With all the discussion about marketing platforms, some authors think the only thing standing in the way of being published successfully is the lack of a large-enough, personal promotional machine.
It is important, along with several other items affecting whether a book is published by a traditional publisher; but there is one powerful item that is rarely discussed or mentioned.
Sometimes books are rejected by publishers because an acquiring editor disagrees with your book’s premise and/or application.
Similarly, some books are rejected by agents because they disagree with your book’s premise and/or application.
I hope this isn’t a surprise to you, but every Christian does not see everything the same way as every other Christian. Pick a theological topic out of a hat, and I can guarantee you there are multiple viewpoints from those who consider themselves Christians.
Long ago I had a person ask me if I embraced an Arminian theological point of view or a biblical point of view. I think I changed the subject rather than respond.
Sometimes when you unpack a passage of Scripture in your writing, a reviewing editor or agent might see significant errors in your thinking.
Sometimes when you explain how to live more effectively as a Christian, it might be flagged as an incorrect application of Scripture.
With all the discussion of artificial intelligence in publishing during the last year, it might give the impression humans are no longer involved in the publishing process. But humans still review everything, and sometimes they disagree with the way you handled a certain passage of Scripture or life subject.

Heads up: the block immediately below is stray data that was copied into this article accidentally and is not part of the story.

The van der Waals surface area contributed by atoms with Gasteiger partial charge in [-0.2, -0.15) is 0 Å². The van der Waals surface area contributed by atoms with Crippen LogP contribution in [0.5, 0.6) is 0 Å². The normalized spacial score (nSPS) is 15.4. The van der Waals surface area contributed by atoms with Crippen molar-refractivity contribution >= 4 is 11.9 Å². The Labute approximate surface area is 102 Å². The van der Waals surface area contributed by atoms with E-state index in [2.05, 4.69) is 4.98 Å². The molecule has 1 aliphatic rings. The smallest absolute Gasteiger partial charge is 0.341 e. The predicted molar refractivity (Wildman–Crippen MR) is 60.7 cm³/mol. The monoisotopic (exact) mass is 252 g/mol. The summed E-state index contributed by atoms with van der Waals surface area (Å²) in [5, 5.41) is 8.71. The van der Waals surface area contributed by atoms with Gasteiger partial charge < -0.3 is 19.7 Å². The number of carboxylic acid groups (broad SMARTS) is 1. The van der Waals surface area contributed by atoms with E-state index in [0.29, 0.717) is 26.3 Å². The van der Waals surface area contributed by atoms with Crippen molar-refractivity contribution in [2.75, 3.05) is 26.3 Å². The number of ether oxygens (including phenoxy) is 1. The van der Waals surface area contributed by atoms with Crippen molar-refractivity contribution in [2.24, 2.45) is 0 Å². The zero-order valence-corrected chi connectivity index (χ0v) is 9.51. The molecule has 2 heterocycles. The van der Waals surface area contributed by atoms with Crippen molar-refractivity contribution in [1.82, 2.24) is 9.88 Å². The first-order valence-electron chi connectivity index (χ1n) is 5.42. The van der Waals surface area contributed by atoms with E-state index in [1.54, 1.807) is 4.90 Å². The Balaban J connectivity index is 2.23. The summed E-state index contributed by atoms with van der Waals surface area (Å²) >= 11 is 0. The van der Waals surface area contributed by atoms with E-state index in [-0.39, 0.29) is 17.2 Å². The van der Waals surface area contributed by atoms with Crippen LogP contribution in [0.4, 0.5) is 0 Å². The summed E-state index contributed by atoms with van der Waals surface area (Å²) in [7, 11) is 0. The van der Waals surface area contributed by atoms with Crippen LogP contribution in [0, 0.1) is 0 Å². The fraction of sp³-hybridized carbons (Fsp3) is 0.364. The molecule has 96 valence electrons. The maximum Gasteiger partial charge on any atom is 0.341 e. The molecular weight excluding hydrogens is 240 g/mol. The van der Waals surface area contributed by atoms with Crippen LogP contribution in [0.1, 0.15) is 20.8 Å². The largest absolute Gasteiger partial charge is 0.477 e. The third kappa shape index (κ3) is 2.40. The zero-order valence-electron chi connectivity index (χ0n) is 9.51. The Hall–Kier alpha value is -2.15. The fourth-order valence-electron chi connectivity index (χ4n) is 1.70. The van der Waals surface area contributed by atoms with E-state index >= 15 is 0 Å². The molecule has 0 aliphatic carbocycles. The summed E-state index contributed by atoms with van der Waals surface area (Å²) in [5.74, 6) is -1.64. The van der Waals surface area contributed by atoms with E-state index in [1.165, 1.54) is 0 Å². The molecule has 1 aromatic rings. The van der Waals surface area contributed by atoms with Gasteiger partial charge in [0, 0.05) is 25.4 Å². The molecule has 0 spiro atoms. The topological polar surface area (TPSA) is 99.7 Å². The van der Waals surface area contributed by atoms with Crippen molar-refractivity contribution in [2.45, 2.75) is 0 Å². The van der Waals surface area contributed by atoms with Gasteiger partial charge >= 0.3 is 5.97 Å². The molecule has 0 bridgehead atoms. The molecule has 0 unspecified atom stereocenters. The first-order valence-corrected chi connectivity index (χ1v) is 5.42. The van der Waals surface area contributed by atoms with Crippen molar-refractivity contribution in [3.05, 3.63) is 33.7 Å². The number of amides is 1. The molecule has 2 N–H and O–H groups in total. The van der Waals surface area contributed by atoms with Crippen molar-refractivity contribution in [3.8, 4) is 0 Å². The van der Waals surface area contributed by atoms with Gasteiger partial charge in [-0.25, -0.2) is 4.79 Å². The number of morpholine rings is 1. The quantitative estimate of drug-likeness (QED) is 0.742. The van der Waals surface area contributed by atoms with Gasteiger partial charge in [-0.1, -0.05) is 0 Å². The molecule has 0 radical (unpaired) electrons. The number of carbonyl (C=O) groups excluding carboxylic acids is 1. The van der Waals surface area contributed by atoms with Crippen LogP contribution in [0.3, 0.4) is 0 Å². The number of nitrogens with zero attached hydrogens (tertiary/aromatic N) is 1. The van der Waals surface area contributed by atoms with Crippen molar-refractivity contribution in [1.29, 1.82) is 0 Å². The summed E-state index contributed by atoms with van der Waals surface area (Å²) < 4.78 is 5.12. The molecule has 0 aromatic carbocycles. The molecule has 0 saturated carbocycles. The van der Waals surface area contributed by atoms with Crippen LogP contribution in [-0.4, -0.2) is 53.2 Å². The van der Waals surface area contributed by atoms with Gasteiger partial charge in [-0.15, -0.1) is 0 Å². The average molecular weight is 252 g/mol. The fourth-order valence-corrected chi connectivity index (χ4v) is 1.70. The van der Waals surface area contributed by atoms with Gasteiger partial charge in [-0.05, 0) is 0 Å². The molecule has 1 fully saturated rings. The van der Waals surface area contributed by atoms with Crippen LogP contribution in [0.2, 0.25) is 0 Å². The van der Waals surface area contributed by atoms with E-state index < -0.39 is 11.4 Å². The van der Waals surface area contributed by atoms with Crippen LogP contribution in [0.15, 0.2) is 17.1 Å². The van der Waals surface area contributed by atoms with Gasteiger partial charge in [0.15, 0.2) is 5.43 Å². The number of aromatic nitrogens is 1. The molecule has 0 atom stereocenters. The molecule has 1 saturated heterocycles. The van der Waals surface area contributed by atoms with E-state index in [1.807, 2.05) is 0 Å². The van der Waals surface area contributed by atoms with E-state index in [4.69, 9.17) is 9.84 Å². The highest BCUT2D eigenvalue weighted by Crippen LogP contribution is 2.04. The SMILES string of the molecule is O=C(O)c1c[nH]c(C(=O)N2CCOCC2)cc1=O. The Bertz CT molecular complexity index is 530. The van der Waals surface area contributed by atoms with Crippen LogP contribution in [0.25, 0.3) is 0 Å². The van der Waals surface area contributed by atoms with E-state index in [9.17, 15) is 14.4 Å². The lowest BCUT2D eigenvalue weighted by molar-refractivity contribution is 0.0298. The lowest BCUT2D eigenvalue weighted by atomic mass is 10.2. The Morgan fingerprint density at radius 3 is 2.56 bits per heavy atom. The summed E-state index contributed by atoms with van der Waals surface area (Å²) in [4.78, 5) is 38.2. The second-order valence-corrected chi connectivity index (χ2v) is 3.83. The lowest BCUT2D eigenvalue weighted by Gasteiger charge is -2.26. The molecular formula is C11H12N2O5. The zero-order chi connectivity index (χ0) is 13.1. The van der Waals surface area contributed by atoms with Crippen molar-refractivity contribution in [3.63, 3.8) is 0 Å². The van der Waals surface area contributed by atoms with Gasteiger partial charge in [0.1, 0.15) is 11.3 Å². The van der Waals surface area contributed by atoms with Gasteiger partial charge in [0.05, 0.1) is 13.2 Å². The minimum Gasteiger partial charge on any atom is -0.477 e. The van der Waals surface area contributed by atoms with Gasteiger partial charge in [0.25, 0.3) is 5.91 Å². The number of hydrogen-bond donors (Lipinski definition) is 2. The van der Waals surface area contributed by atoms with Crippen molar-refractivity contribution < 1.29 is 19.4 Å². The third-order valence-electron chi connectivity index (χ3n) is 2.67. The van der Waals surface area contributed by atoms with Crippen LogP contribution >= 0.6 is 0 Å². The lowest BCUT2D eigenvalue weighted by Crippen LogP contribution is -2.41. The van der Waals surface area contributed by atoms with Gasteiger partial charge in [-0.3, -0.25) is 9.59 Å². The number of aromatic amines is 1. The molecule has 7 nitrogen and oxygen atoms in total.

There are reasons for this.
Many editors and agents who evaluate and acquire books in the Christian publishing market have substantial theological training. Many have master’s or doctoral degrees in theology. Your Bible study is going toe-to-toe with someone who knows Hebrew and Greek exegesis quite well. Many are former pastors or served in leadership positions in a church.
Editors have differing opinions on church leadership, biblical training, and theology, not to mention the Bible in general, which can itself be polarizing, depending on many factors.
If your book is rejected for publication, it is rejected by people, not a company. Sure, they work for a company; but decisions are made by people, and they might not see things the same way as you.
One of the more difficult issues with theological knowledge is that the Bible is understandable to a person even if they don’t have an MDiv. That person/author can teach it accurately, be an encouragement to fellow believers, and open the eyes of someone who hasn’t understood to this point.
But books are evaluated by editors and readers who have a wide spectrum of experiences and training. In general, they like books from authors with formal education in the field.
Knowing your publishing “cloud of witnesses” can be critical at times–complicating things for the writer–is wise.
I apologize for not offering a solution. But as a person who doesn’t like surprises, knowledge of the process should alleviate some of the anxiety when someone jumps from behind the curtain to criticize your work.